How to Dress for Success on Wall Street (Interview with Jon Yeazel)

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Want to make a lasting impression, build confidence, and attract the opposite sex? Then follow the Jon Yeazel interview as he brings us through some Wall Street fashion know how. Looking for some credentials? Well, Jon has plenty:

1. Founder of Necks and Balances, a wardrobe consulting company
2. Ran a successful Kickstarter campaign for a new product, Gentleman's Fashion Anchor
3. Featured in

So, let's get started with Part 1 of the Jon Yeazel interview.

Q: What are the basic rules of buying a suit?

Educating yourself on the suit buying process is essential. Three things to consider when you're buying a suit are as follows (the 3 FIT's):

1. Does the suit FIT you? Not just in the sense that you're a size 42 jacket and that's the size you bought, but instead does it fit your body shape? Tailoring is important and makes all the difference.

2. Does your suit FIT the situation? Being underdressed is an image killer and looks unprofessional. You always want to be as dressed up as everyone else, if not more.

3. Do your clothes FIT each other? Baggy jacket with fitted pants is worse than a baggy jacket and baggy pants. At least if everything is baggy you don't look like a walking contradiction right? Colors, size and formality of your clothing are key to putting together a great look. The silhouette and cut of the suit is what commands the respect and what will no doubt set you apart from the crowd.

This is one of my favorite quotes because it is so true:

A well-tailored suit is to a woman as lingerie is to a man.

Q: What are the components of a suit every man should be familiar with?

Being that fit is so important; I'll give some specific examples of key areas where the fit makes the difference.

1. You should always consider narrowing and shortening your sleeves as well as your pant legs. Don't be afraid if your arms are skinnier than most. Making your sleeves narrower will actually create the appearance of stronger arms because it will look like your filling the sleeve up instead of it dangling loosely around your arm. Make sure they are wide enough to be comfortable in, but narrow enough to look sharp.

2. Next is the crotch area of your pants. Get rid of all that extra baggy fabric hanging below your crotch. For shorter men this will give the appearance of a taller more slender build and creates a more tailored and sophisticated look.

3. A two button suit with side vents is what you're going to see stylish men in now a day. The double vents allow for a really trim fit around the torso without looking stretched out and awkward in the back as a single vent suit would.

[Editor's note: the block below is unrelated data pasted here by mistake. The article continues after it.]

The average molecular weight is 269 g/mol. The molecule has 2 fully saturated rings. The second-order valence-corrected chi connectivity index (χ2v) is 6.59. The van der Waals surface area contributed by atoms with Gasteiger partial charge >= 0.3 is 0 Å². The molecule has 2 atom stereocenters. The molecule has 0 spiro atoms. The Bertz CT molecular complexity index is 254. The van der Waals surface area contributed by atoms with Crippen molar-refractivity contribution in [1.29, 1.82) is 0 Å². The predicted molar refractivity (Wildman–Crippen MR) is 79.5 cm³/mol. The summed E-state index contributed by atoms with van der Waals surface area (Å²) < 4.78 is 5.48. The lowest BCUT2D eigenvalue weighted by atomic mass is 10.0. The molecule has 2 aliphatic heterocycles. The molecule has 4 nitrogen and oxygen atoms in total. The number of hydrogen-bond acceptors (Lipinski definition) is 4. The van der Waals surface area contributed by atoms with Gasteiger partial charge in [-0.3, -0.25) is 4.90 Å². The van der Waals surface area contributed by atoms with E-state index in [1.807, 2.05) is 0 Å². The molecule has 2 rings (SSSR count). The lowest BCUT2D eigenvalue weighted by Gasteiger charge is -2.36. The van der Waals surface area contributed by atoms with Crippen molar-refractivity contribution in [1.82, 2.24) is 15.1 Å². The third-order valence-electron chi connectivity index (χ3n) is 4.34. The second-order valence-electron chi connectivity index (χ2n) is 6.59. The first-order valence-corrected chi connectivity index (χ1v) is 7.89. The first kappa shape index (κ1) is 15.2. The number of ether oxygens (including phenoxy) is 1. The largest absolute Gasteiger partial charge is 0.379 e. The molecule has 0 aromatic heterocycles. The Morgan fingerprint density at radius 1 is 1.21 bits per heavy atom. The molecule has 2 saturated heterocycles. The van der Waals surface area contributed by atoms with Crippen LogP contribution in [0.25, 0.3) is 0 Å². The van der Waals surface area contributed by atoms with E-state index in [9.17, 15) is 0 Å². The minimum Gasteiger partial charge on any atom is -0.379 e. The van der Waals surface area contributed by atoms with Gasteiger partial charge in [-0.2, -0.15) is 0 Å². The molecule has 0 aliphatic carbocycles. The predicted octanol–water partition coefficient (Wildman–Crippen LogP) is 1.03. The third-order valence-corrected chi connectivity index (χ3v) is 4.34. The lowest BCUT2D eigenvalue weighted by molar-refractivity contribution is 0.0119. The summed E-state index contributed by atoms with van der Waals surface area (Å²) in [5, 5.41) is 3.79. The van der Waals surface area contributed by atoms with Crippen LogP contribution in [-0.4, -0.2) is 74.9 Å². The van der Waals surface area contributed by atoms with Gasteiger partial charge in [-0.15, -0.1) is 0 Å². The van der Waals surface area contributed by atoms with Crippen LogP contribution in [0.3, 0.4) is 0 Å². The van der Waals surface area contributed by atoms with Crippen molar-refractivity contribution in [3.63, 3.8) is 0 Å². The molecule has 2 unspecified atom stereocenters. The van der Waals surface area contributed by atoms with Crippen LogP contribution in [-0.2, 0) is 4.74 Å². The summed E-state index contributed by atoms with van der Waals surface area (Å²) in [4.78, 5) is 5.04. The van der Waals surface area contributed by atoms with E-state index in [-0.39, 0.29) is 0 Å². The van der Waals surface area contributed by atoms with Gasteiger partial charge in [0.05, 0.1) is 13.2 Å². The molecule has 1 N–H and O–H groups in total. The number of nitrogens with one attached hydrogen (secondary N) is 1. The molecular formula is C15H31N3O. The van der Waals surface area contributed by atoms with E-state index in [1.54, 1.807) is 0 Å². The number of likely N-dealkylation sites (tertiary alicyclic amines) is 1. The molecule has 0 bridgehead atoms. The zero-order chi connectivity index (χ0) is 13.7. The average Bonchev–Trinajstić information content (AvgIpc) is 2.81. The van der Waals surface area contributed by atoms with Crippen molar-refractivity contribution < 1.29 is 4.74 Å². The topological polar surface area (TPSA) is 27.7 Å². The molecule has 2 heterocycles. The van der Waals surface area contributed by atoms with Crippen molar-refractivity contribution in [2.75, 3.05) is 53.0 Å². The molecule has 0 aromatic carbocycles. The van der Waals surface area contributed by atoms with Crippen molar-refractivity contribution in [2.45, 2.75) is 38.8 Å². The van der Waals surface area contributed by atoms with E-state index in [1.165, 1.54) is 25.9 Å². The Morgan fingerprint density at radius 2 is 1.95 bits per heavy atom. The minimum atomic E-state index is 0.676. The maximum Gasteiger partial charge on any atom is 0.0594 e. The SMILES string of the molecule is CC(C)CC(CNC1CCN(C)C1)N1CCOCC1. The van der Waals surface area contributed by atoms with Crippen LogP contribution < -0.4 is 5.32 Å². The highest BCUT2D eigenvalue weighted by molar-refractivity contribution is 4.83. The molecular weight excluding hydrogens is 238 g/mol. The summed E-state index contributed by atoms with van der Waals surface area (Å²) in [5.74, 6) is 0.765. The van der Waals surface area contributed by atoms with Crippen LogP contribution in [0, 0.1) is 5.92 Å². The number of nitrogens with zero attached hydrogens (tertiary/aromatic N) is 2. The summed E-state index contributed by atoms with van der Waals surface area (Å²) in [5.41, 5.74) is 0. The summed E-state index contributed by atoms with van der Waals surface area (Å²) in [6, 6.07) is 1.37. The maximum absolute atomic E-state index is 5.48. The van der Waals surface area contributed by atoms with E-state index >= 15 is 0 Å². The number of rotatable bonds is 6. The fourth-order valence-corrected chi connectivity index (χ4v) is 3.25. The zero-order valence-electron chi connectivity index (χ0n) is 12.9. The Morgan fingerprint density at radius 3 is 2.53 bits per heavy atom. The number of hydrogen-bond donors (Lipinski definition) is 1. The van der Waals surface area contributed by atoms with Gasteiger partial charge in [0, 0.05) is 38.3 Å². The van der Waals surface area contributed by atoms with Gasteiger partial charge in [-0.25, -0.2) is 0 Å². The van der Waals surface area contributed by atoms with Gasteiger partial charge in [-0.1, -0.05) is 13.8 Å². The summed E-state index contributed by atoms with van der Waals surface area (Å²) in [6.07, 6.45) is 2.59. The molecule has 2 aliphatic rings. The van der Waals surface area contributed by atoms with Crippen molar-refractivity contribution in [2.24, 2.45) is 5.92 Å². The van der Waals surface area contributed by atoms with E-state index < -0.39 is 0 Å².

4. Proportion and balance is key to a well fitting suit. Showing about half an inch of shirt cuff outside of your jacket sleeve as well as about a half inch of collar on the back of your neck above your suit collar provides a great touch of balance.

Check back next week as Jon lays out the suit essentials every man should own. Also, check out the Necks and Balance's Gentleman Fashion Anchors; I guarantee you could use these on more than one occasion.

Comments (5)

Aug 15, 2012

i'm the director of business development for Arden Reed and this is well written. We also view FIT as the most important - relative, relational, and slim but not necessarily skinny. Well said Jon.

Aug 16, 2012

Things I've learned about wall street fashion:

  1. It's ok if it's cheap as long as it doesn't look it. MAKE IT FIT!
  2. You're interviewing, look conservative. Navy suit, white/light blue shirt, conservative tie.
  3. Got the job? 3 piece suit will set you apart from your coworkers without looking like a total douche. You can wear the vest when not working with clients and look sharp and skinnier. And, when you meet with a client you can decide between a vest, best option to stay cool in the summer, or a jacket, the safe bet.
  4. No french cuff and pocket square, fuck you. I'm dressing for the job I want not the job I'm stuck in.

With these tips and good performances you will stick out in a positive light.

Personal wealth is not how much you have in the bank or the worth of your portfolio. But, rather how you've used the wealth to make your life and those around you better.

    • 1
Aug 16, 2012

pinkie ring!

Aug 16, 2012

Looking forward to more on this. Thanks for the insights.

Aug 16, 2012